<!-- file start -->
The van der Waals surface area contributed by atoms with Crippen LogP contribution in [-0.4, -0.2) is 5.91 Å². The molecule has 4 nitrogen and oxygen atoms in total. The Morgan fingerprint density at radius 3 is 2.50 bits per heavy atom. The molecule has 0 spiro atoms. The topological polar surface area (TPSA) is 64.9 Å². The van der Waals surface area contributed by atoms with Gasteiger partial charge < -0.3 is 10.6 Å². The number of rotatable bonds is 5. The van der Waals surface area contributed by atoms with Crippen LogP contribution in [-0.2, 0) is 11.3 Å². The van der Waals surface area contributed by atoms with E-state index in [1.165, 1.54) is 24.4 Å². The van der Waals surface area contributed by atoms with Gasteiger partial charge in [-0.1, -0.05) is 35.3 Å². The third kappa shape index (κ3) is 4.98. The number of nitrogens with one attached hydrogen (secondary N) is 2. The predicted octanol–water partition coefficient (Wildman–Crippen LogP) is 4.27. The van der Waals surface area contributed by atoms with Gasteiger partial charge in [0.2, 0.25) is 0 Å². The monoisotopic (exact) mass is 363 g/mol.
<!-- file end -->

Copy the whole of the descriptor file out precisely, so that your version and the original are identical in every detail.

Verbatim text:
The van der Waals surface area contributed by atoms with Crippen LogP contribution in [-0.4, -0.2) is 5.91 Å². The molecule has 4 nitrogen and oxygen atoms in total. The Morgan fingerprint density at radius 3 is 2.50 bits per heavy atom. The molecule has 0 spiro atoms. The topological polar surface area (TPSA) is 64.9 Å². The van der Waals surface area contributed by atoms with Gasteiger partial charge < -0.3 is 10.6 Å². The number of rotatable bonds is 5. The van der Waals surface area contributed by atoms with Crippen LogP contribution in [-0.2, 0) is 11.3 Å². The van der Waals surface area contributed by atoms with E-state index in [1.165, 1.54) is 24.4 Å². The van der Waals surface area contributed by atoms with Gasteiger partial charge in [-0.1, -0.05) is 35.3 Å². The third kappa shape index (κ3) is 4.98. The number of nitrogens with one attached hydrogen (secondary N) is 2. The predicted octanol–water partition coefficient (Wildman–Crippen LogP) is 4.27. The van der Waals surface area contributed by atoms with Gasteiger partial charge in [0.2, 0.25) is 0 Å². The monoisotopic (exact) mass is 363 g/mol.